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One person killed in Vancouver tower crane incident

February 22, 2024  By Mike Lacey


A Feb. 21 incident involving a crane at the Oakridge Park development in Vancouver has left one person dead.

VANCOUVER — One person is dead after a tower crane reportedly dropped its load onto a building under construction. 

The incident took place Feb. 21 at the Oakridge Park development in Vancouver. 

According to Captain Matthew Trudeau with the Vancouver Fire Rescue Services, the load somehow became dislodged, fell and struck someone at ground level. The person was killed. The investigation into the matter is ongoing.  

WorkSafeBC states it was notified at around 3 p.m. on Feb. 21 of a serious incident involving a crane near Cambie and 41st in Vancouver at the Oakridge worksite.

WorkSafeBC immediately sent prevention officers to the site and mobilized WorkSafeBC’s OHS Investigations team.

The organization issued a stop-use order on the crane and a stop-work order on the Oakridge Park worksite. WorkSafeBC states these measures were needed to ensure the safety of the worksite.

“While we are unable to discuss specific details of the investigation, any findings that would improve workplace safety will be incorporated into our educational materials and our inspections,” WorkSafeBC stated. 

“This is the third incident involving a crane this year. Preliminary evidence, at this time, suggests there are few, if any, similarities between the three incidents, or the equipment involved.

“However, the three incidents demonstrate that workplace safety can never be taken for granted, and while each of the three recent incidents appear to be unique, employers are reminded of the need to be vigilant in ensuring the maintenance of their equipment and the safe working procedures of their staff.”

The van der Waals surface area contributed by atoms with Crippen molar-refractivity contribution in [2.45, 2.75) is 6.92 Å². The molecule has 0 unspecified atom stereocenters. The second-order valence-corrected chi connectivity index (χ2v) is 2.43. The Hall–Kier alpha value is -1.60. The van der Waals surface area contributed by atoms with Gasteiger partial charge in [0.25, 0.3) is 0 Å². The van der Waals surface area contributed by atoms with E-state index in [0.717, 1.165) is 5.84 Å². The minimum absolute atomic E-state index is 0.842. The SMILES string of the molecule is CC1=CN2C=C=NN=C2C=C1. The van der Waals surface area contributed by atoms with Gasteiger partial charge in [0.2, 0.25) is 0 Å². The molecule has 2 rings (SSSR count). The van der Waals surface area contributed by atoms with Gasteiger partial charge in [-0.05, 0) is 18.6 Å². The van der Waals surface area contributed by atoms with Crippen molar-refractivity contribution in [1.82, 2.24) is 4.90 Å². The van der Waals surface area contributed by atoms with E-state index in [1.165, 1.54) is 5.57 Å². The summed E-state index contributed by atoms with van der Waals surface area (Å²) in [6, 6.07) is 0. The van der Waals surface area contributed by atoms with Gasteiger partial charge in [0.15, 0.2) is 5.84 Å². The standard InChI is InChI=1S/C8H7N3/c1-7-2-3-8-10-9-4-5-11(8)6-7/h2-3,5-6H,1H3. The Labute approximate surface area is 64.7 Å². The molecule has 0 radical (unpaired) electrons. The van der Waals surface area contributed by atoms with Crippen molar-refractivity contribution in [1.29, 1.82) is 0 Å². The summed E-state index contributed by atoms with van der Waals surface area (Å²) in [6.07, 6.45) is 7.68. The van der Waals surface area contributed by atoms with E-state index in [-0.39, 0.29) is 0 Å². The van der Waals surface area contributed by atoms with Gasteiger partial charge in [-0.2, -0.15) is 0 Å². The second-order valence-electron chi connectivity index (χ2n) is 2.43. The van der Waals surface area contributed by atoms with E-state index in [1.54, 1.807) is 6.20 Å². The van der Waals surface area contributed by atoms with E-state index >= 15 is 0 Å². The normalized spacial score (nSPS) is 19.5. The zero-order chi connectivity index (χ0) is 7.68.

The incident comes on the heels of the International Union of Operating Engineers, which represent crane operators, releasing a series of immediate and urgent recommendations to the province’s government and heavy lifting industry. These include the recognition of tower crane operation and rigging as a compulsory trade with required training and certification across the province, and mandatory training standards and licensing of contractors working in the assembly, climbing, repositioning and disassembly of tower cranes.

The recommendations came in the wake of two crane incidents in January. 

“We don’t know the exact cause of these incidents, but we do know in an industry with no real regulation, mandatory training or contractor licensing, these incidents keep happening,” said Local 115’s business manager, Brian Cochrane.

The union has been vocal about improving regulations following the 2021 crane collapse in Kelowna that killed five people. Also Wednesday, the RCMP submitted a report to the BC Prosecution Service about that case and recommends a charge assessment of criminal negligence causing death.


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